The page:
21.12.yc116 BW-WJ2 < QP6B-I Constellation < Tenerifis Region
OOC (Out of Character):
Rixx Javix, over on Eveoganda, posted a link to a video called “Wanderers”. It is a short film by Erik Wernquist with a narration by Carl Sagan, depicting futuristic recreations of actual places in our solar system. It truly captures, at least for me, what’s in an explorer’s heart. As a follower of my blog, if you’ve not seen it, watch it, you won’t be disappointed.
The Dawn of Orion
As it turns out, there’s been a great deal going on this last month towards our future exploration endeavors. On December 5th, 2014, NASA launched the Orion crew module on the United Launch Alliance Delta IV Heavy rocket. It marks the beginning on a long journey to set the first human steps on Mars. With the current levels of funding, it’s believed that the first human to explore Mars is alive today. Optimistically, the timeframe puts us there in the 2020’s, with the 2030’s being probable, but unless the funding changes, I believe the 2040’s is more realistic.
NASA’s Mars Curiosity Rover
Then there’s the little rover that could. Curiosity has made the news twice this month. First, is the discovery that Mars’ Mount Sharp shows evidence of having been built up over millions of years from sediment indicative of a large lake bed which you can read about here.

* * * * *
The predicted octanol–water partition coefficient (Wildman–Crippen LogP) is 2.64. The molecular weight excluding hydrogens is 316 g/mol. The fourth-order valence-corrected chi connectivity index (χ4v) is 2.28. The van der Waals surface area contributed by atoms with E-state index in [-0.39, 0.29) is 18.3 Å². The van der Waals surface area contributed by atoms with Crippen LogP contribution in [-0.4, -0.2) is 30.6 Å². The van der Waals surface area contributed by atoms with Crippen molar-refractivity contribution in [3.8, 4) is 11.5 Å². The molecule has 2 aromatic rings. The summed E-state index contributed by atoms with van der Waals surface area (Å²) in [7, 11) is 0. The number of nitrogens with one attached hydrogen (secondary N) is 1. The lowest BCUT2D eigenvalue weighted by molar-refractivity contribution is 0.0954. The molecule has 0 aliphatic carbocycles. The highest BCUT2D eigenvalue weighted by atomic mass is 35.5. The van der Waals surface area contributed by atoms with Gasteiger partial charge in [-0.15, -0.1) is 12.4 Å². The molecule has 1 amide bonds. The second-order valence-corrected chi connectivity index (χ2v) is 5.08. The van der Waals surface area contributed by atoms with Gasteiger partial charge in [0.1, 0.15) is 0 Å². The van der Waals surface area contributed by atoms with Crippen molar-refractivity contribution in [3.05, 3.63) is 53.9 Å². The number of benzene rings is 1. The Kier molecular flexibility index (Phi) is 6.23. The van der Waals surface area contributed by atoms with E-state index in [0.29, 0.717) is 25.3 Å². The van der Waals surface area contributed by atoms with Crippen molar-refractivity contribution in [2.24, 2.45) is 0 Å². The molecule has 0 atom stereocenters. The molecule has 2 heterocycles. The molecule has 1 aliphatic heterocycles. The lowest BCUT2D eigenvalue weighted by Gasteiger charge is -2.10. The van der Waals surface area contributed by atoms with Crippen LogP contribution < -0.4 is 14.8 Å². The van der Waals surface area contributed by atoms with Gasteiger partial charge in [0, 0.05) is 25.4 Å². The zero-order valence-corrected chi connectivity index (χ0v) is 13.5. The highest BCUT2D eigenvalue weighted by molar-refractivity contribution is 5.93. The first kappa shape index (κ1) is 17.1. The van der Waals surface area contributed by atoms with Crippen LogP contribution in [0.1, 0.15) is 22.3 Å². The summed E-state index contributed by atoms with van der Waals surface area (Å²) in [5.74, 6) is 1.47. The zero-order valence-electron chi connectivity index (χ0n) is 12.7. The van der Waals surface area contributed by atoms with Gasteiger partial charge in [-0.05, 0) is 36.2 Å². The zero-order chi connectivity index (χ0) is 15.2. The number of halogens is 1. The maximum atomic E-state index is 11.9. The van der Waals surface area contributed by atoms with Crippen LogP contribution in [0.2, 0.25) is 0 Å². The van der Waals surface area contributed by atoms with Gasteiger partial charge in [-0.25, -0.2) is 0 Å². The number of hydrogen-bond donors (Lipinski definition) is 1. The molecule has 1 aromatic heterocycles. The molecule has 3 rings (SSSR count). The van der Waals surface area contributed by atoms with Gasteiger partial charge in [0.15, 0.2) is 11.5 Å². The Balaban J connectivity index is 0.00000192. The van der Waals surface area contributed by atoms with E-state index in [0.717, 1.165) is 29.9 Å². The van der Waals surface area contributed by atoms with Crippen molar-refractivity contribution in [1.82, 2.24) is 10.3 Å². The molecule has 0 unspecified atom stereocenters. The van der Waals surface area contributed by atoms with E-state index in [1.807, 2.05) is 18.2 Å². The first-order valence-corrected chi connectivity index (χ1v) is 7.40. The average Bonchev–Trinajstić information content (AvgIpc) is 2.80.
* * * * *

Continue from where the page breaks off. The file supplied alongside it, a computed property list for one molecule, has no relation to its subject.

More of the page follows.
Then, just last week, the first definitive detection of organic molecules was made, which are the building blocks of life as we know it here on earth. Unfortunately, more evidence is required to determine if the presence of the molecules is truly from a form of life or from a chemical reaction. You can read more about this discovery here.
Many question the wisdom of spending billions of dollars on such explorations, but I see it as no different as our ancestors taking their first bold steps to the new world. The price was high, the risk was great, but so to were the rewards. Even today, a great deal of the technology that we take for granted can be traced back to the space program. Check out this site, NASA @ Home and City, to see how it’s impacted you.